United States District Court, D. Montana, Great Falls Division
DAVID L. HISKEY, RANDY A. FALLANG, and OTHERS SIMILARLY SITUATED, Plaintiffs,
INSURANCE COMPANY OF THE WEST, Defendant.
Morris United States District Court Judge.
David L. Hiskey and Randy A. Fallang, on behalf of themselves
and a proposed class of others similarly situated, filed this
action in Montana's Eighth Judicial District Court,
Cascade County on October 27, 2017. (Doc. 4.) Defendant
Insurance Company of the West ("ICW") removed this
action to federal court on February 16, 2018, pursuant to 28
U.S.C. § 1441, based on diversity of citizenship
jurisdiction under 28 U.S.C. § 1332. (Doc. 1 at 3.)
Plaintiff filed a Motion to Remand on February 27, 2018.
(Doc. 8.) Defendants filed a Motion to Dismiss on February
23, 2018. (Doc. 5.)
Court held a hearing on the motions on April 26, 2018. (Doc.
20.) The Court ordered the parties to notify the Court of any
supplemental authority on the issue of whether the
anti-aggregation rule applies where a class of plaintiffs
proceeding on a state law class claim seek declaratory
judgment regarding a defendant's joint and several
liability. The parties filed supplements on May 4, 2018.
(Docs. 21; 22.)
are construction workers who worked for Wadsworth Builders
Company, Inc. ("Wadsworth") and its various
subsidies. (Doc. 4 at 1.) Wadsworth employed Plaintiffs on
public works construction projects. Id. Some of the
Wadsworth projects were subject to the prevailing wage
provisions of the Little Davis Bacon Act of Montana, Mont.
Code Ann. §§ 18-2-101, et seq.
deducted $0.20 per hour from the Plaintiffs' wages on
certain public works projects. (Doc. 17 at 2.) The Montana
Department of Labor ("MDOL") issued two
determinations finding that Wadsworth's deductions
violated Montana law. Id. MDOL advised Wadsworth
that Wadsworth could avoid further liability and penalties by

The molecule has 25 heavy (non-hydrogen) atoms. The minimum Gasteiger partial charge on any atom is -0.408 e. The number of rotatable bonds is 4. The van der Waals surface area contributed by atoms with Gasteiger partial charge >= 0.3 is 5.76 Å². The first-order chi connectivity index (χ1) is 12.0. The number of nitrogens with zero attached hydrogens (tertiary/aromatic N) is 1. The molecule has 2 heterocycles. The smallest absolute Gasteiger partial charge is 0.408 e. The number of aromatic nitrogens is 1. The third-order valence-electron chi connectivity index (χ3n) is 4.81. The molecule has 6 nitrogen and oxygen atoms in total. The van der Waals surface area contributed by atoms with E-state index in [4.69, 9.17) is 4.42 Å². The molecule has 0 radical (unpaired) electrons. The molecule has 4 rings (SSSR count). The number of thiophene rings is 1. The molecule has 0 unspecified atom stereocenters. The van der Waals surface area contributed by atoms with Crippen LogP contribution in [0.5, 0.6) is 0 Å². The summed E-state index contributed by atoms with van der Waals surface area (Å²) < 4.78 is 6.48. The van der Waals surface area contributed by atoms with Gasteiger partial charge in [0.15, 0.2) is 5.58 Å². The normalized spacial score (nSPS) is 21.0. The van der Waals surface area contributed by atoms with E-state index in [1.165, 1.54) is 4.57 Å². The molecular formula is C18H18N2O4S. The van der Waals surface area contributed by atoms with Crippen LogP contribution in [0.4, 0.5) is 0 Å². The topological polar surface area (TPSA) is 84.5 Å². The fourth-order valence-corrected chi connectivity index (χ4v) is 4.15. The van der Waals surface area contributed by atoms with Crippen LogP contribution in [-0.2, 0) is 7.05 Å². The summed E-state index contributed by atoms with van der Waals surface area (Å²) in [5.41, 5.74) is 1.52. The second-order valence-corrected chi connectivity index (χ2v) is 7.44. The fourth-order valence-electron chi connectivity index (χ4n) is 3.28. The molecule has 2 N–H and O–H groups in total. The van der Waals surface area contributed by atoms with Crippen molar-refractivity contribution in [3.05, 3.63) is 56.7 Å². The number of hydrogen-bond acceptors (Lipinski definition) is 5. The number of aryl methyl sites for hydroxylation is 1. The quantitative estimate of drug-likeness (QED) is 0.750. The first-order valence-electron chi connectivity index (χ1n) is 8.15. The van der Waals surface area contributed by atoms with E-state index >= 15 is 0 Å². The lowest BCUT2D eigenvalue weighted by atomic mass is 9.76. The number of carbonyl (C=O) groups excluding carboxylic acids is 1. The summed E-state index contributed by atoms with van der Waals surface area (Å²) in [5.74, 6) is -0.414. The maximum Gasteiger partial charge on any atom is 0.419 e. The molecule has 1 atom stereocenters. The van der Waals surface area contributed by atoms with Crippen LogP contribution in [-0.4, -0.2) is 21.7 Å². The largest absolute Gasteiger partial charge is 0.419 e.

refunding the deduction to all of its employees. Id.
Wadsworth and MDOL entered into a settlement agreement with
MDOL in which Wadsworth agreed to refund each employee the
deduction. Id. Wadsworth provided the refund checks
to MDOL, and MDOL, in turn, disbursed the checks to
Wadsworth's employees. Id. at 3.
on behalf of themselves and a putative class, filed suit
against Wadsworth in the Montana Eighth Judicial District
Court, Cascade County, on March 8, 2010. Id.
Plaintiffs seek statutory damages and penalties under Montana
law to which they claim they are entitled due to
Wadsworth's deductions, and Wadsworth's alleged
misclassification of employees resulting in underpayment.
Insurance Company of the West ("ICW") provided
performance and payment surety bonds for some of the
Wadsworth construction projects at issue in the underlying
case. (Doc. 17 at 2.) Plaintiffs seek declaratory judgment
that these surety bonds render ICW jointly and severally
liable for Plaintiffs' damages in the underlying state
court claim. (Doc. 4 at 3-4.) Plaintiffs further seek to hold
ICW responsible for breach of contract. Id. at 6.
filed a Notice of Removal on February 16, 2018. (Doc. 1.)
Plaintiffs filed a Motion to Remand on February 27, 2018,
asserting that ICW had not met the amount in controversy
required for this Court to exercise diversity jurisdiction
under 28 U.S.C. § 1332. (Doc. 9 at 2.) Plaintiffs
contend that the claims of the named Plaintiffs alone,
without the members of the putative class, must meet the $75,
000 threshold prescribed by statute. Id. at 11.
has also filed a Motion to Dismiss for failure to state a
claim upon which relief may be granted. (Doc. 5.) ICW argues
that Plaintiffs' failure to identify specific projects
and surety bonds render ICW unable to respond to the
allegations contained in the complaint. (Doc. 6 at 8.) ICW
further argues that Plaintiffs' failure to allege that
they filed a notice with ICW within 90 days of the completion
of each project subject to an ICW surety bond, as required by
Montana law, represents a failure to assert all the elements
of a viable claim for relief. Id. at 10. Finally,
ICW claims that Plaintiffs lack standing. Id. at 11.
defendant may remove an action from state court if the action
could have originally been brought in federal court. 28
U.S.C. § 1441, A court must remand any case removed from
a state court "if at any time before final judgment it
appears that the district court lacks subject matter
jurisdiction." 28 U.S.C. § 1447(c), This Court must
first determine subject matter jurisdiction. Federal courts
are always "under an independent obligation to examine
their own jurisdiction." Hernandez v. Campbell,204 ...